1.294 +if @{prop"w = a#v"} and @{prop"size[x\<in>v. x=a] = size[x\<in>v. x=b]+2"} then
   1.295 +@{prop"b#v \<in> A"}, and similarly for @{prop"w = b#v"}.
   1.296 +We only consider the first case in detail.
   1.297 +
   1.298 +After breaking the conjuction up into two cases, we can apply
   1.299 +@{thm[source]part1} to the assumption that @{term w} contains two more @{term
   1.300 +a}'s than @{term b}'s.
   1.301 +*}
   1.302 +
   1.303  apply(rule conjI);
   1.304   apply(clarify);
   1.305 - apply(frule part1[of "%x. x=a", simplified]);
   1.306 + apply(frule part1[of "\<lambda>x. x=a", simplified]);
   1.307   apply(erule exE);
   1.308   apply(erule conjE);
   1.309 - apply(drule part2[of "%x. x=a", simplified]);
   1.310 +
   1.311 +txt{*\noindent
   1.312 +This yields an index @{prop"i \<le> length v"} such that
   1.313 +@{prop"length [x\<in>take i v . x = a] = length [x\<in>take i v . x = b] + 1"}.
   1.314 +With the help of @{thm[source]part1} it follows that
   1.315 +@{prop"length [x\<in>drop i v . x = a] = length [x\<in>drop i v . x = b] + 1"}.
   1.316 +*}
   1.317 +
   1.318 + apply(drule part2[of "\<lambda>x. x=a", simplified]);
   1.319    apply(assumption);
   1.320 - apply(rule_tac n1=i and t=list in subst[OF append_take_drop_id]);
   1.321 +
   1.322 +txt{*\noindent
   1.323 +Now it is time to decompose @{term v} in the conclusion @{prop"b#v \<in> A"}
   1.324 +into @{term"take i v @ drop i v"},
   1.325 +after which the appropriate rule of the grammar reduces the goal
   1.326 +to the two subgoals @{prop"take i v \<in> A"} and @{prop"drop i v \<in> A"}:
   1.327 +*}
   1.328 +
   1.329 + apply(rule_tac n1=i and t=v in subst[OF append_take_drop_id]);
   1.330   apply(rule S_A_B.intros);
   1.331 -  apply(force simp add:min_less_iff_disj);
   1.332 +
   1.333 +txt{*\noindent
   1.334 +Both subgoals follow from the induction hypothesis because both @{term"take i
   1.335 +v"} and @{term"drop i v"} are shorter than @{term w}:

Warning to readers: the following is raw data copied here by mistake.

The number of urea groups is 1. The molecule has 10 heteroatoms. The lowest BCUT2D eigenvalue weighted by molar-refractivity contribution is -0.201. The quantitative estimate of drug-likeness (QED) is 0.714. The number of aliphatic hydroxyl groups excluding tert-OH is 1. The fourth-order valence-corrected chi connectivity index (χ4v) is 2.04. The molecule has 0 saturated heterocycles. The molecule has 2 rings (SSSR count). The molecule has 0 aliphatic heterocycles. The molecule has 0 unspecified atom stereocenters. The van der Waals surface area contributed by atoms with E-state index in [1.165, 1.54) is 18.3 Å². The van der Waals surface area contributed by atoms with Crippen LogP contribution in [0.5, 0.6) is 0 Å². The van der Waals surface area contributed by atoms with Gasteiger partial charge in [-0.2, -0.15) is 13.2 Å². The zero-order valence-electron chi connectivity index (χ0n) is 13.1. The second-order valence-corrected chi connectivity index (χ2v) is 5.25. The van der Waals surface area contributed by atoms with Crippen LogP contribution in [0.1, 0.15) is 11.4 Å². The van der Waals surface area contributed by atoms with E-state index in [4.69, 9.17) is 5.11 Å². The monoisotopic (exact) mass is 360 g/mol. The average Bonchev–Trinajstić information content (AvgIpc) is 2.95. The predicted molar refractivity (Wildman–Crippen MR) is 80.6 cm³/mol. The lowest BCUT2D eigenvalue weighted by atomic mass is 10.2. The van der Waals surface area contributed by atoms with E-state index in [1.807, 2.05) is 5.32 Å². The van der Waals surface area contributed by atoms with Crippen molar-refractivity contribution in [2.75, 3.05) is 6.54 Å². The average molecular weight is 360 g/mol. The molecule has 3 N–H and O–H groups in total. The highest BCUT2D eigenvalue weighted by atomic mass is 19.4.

1.336 +*}
   1.337 +
   1.338 +  apply(force simp add: min_less_iff_disj);
   1.339   apply(force split add: nat_diff_split);
   1.340 +
   1.341 +txt{*\noindent
   1.342 +Note that the variables @{term n1} and @{term t} referred to in the
   1.343 +substitution step above come from the derived theorem @{text"subst[OF
   1.344 +append_take_drop_id]"}.
   1.345 +
   1.346 +The case @{prop"w = b#v"} is proved completely analogously:
   1.347 +*}
   1.348 +
   1.349  apply(clarify);
   1.350 -apply(frule part1[of "%x. x=b", simplified]);
   1.351 +apply(frule part1[of "\<lambda>x. x=b", simplified]);
   1.352  apply(erule exE);
   1.353  apply(erule conjE);
   1.354 -apply(drule part2[of "%x. x=b", simplified]);
   1.355 +apply(drule part2[of "\<lambda>x. x=b", simplified]);
   1.356   apply(assumption);
   1.357 -apply(rule_tac n1=i and t=list in subst[OF append_take_drop_id]);
   1.358 +apply(rule_tac n1=i and t=v in subst[OF append_take_drop_id]);
   1.359  apply(rule S_A_B.intros);
   1.360   apply(force simp add:min_less_iff_disj);
   1.361  by(force simp add:min_less_iff_disj split add: nat_diff_split);
   1.362  
   1.363 +text{*
   1.364 +We conclude this section with a comparison of the above proof and the one
   1.365 +in the textbook \cite[p.\ 81]{HopcroftUllman}. For a start, the texbook
   1.366 +grammar, for no good reason, excludes the empty word, which complicates
   1.367 +matters just a little bit because we now have 8 instead of our 7 productions.
   1.368 +
   1.369 +More importantly, the proof itself is different: rather than separating the
   1.370 +two directions, they perform one induction on the length of a word. This
   1.371 +deprives them of the beauty of rule induction and in the easy direction
   1.372 +(correctness) their reasoning is more detailed than our @{text auto}. For the
   1.373 +hard part (completeness), they consider just one of the cases that our @{text
   1.374 +simp_all} disposes of automatically. Then they conclude the proof by saying
   1.375 +about the remaining cases: ``We do this in a manner similar to our method of
   1.376 +proof for part (1); this part is left to the reader''. But this is precisely
   1.377 +the part that requires the intermediate value theorem and thus is not at all
   1.378 +similar to the other cases (which are automatic in Isabelle). We conclude
   1.379 +that the authors are at least cavalier about this point and may even have
   1.380 +overlooked the slight difficulty lurking in the omitted cases. This is not
   1.381 +atypical for pen-and-paper proofs, once analysed in detail.  *}
   1.382 +
   1.383  (*<*)end(*>*)